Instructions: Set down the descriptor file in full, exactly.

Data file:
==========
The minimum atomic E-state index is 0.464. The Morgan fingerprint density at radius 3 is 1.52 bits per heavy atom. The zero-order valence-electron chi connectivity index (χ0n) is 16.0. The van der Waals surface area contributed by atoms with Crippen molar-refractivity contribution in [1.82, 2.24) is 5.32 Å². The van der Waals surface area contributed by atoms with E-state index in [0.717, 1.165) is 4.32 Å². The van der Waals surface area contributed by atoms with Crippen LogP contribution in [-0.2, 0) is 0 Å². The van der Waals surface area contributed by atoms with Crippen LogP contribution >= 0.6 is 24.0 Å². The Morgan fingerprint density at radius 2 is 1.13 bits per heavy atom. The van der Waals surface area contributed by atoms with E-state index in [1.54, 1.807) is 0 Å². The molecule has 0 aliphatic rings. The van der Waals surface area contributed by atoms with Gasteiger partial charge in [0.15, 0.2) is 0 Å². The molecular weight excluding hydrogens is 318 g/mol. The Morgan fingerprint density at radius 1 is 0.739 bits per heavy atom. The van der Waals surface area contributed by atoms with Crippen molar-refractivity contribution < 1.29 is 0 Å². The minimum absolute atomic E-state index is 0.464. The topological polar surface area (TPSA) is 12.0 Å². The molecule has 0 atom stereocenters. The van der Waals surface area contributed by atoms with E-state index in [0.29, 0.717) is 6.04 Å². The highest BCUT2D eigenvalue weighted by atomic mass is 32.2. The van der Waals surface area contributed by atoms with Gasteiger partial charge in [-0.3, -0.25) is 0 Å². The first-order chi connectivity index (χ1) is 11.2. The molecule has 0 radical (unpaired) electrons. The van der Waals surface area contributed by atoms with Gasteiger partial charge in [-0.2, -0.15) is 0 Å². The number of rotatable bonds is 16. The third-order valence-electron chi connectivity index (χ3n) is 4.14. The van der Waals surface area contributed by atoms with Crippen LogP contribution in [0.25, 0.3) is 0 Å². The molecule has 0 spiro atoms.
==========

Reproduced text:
The minimum atomic E-state index is 0.464. The Morgan fingerprint density at radius 3 is 1.52 bits per heavy atom. The zero-order valence-electron chi connectivity index (χ0n) is 16.0. The van der Waals surface area contributed by atoms with Crippen molar-refractivity contribution in [1.82, 2.24) is 5.32 Å². The van der Waals surface area contributed by atoms with E-state index in [0.717, 1.165) is 4.32 Å². The van der Waals surface area contributed by atoms with Crippen LogP contribution in [-0.2, 0) is 0 Å². The van der Waals surface area contributed by atoms with Crippen LogP contribution >= 0.6 is 24.0 Å². The Morgan fingerprint density at radius 2 is 1.13 bits per heavy atom. The van der Waals surface area contributed by atoms with E-state index in [1.54, 1.807) is 0 Å². The molecule has 0 aliphatic rings. The van der Waals surface area contributed by atoms with Gasteiger partial charge in [0.15, 0.2) is 0 Å². The molecular weight excluding hydrogens is 318 g/mol. The Morgan fingerprint density at radius 1 is 0.739 bits per heavy atom. The van der Waals surface area contributed by atoms with Crippen molar-refractivity contribution < 1.29 is 0 Å². The minimum absolute atomic E-state index is 0.464. The topological polar surface area (TPSA) is 12.0 Å². The molecule has 0 atom stereocenters. The van der Waals surface area contributed by atoms with E-state index in [0.29, 0.717) is 6.04 Å². The highest BCUT2D eigenvalue weighted by atomic mass is 32.2. The van der Waals surface area contributed by atoms with Gasteiger partial charge in [-0.3, -0.25) is 0 Å². The first-order chi connectivity index (χ1) is 11.2. The molecule has 0 radical (unpaired) electrons. The van der Waals surface area contributed by atoms with Gasteiger partial charge in [-0.2, -0.15) is 0 Å². The number of rotatable bonds is 16. The third-order valence-electron chi connectivity index (χ3n) is 4.14. The van der Waals surface area contributed by atoms with Crippen LogP contribution in [0.25, 0.3) is 0 Å². The molecule has 0 spiro atoms.